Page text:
But a Trafalgar Group poll released Friday shows Trump leading in South Carolina with 43.4%. DeSantis had 27.8% of the support, followed by Scott with 14.3% and Haley at 11.6%.
A January poll of 450 likely primary voters in South Carolina conducted for the Conservative Policy Research Network found Trump leads individual head-to-head matchups against DeSantis, Haley and Scott. Trump also gets a 41% plurality of the support when respondents were asked who they would support if the field included the former president, Haley, DeSantis, Scott, and former Vice President Mike Pence.
“If there are people that are not 100% on board, well, it’s prudent to take your time with your options. But I’m just a big fan, and I firmly believe Trump will do another awesome job,” Beach said.
During his speech, Trump touched on some of his classic issues including drugs coming into the country, rising crime, the Afghanistan withdrawal, high gas prices, and the southern border, and election integrity.
Trump also questioned the prioritization of electric vehicles by the Biden administration.
“We’re going to be sitting on the highway,” Trump said during the 52-minute event. “They’re going to be looking for a little plug-in. Does anybody have a plug-in? My car just stopped? I’ve been driving for an hour and 51 minutes? Ridiculous. They say gas is better, so use whatever you want, but have alternatives. If you want an electric car or an electric stove or range. It’s crazy what they’re doing.”
McMaster has been pushing to grow the electric vehicle industry in the state. In the last several months, McMaster and several businesses announced billions of dollars in investments from the electric vehicle industry. The investments include BMW shifting to making all-electric vehicles at its Upstate facility and two electric vehicle battery component companies opening plants, one in Florence County and one in Berkeley County.
Trump’s event drew others outside
As people waited outside for the doors to open, they lined up along Gervais Street. The Daily Show’s Jordan Klepper and a crew were outside the State House filming a segment for the show.
At one point, a vehicle drove by with the driver blasting the car’s horn and passengers giving the middle finger to those waiting to enter the State House.
While hundreds of Trump supporters flocked to the outskirts of the State House on Saturday, only a handful of protesters gathered, suggesting few critics seemed to care that the former president was in town.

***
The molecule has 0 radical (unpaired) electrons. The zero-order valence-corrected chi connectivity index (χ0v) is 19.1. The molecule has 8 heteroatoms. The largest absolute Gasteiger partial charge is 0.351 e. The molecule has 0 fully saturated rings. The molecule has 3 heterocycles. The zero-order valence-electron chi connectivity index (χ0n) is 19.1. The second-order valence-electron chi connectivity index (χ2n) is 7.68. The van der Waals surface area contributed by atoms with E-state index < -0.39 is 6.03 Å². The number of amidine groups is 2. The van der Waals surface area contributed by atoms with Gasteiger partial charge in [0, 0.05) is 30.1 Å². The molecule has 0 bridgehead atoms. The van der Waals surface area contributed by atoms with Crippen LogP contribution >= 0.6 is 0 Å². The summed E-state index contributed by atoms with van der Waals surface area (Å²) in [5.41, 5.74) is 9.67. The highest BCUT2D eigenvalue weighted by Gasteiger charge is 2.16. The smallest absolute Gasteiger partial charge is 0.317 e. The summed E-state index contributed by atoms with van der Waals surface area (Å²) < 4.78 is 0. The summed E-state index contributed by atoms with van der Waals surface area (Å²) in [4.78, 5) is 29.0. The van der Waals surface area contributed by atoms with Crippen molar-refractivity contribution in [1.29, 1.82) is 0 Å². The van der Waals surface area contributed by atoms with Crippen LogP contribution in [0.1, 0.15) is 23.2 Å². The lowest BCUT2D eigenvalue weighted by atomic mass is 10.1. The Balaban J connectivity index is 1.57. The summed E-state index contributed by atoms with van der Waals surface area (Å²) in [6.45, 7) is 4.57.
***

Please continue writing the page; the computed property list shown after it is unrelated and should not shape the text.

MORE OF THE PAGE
A strong economy, better housing and more jobs were some of the reasons supporters lined up Saturday to tout Trump’s presidency.
“Eggs today are $7 compared to 99 cents under Trump,” said Ida Martin, chairwoman for the Republican Party in Williamsburg County, who added that besides being excited to hear Trump speak, she was happy he was running again.
Another supporter said he tries to follow Trump wherever he goes.
“He owes no one any favors, most people owe him favors and I believe he is the only person on Earth that can clean up Washington D.C.,” said Don Bowne, 75, of Myrtle Beach.
A few protesters, however, opposed Trump’s arrival.
Trump “is the guy who tried to undo democracy in our country,” said Columbia resident Tom O’Brien, 51, who said he rallies at the State House monthly, working to remove the statue of Benjamin Tillman, the former governor and U.S. senator who was one South Carolina’s most racist politicians.
Other protesters said they came out to support the Black Lives Matter movement, saying that Trump being allowed to speak at the public State House was disgraceful.
“Trump promoted racism and called the people in Charlottesville very fine people on both sides, so it’s an insult to people who want racial equity,” said Heather Hawn of Columbia.
Even though some of Trump’s supporters also like Haley and Scott, the former president is their first choice.
“I love (Scott and Haley), but it’s still Trump’s time,” said John Peterson who, although not invited to hear Trump speak, drove up from North Charleston. “President Trump has a track record as president and I thought he did a fantastic job in securing the border.”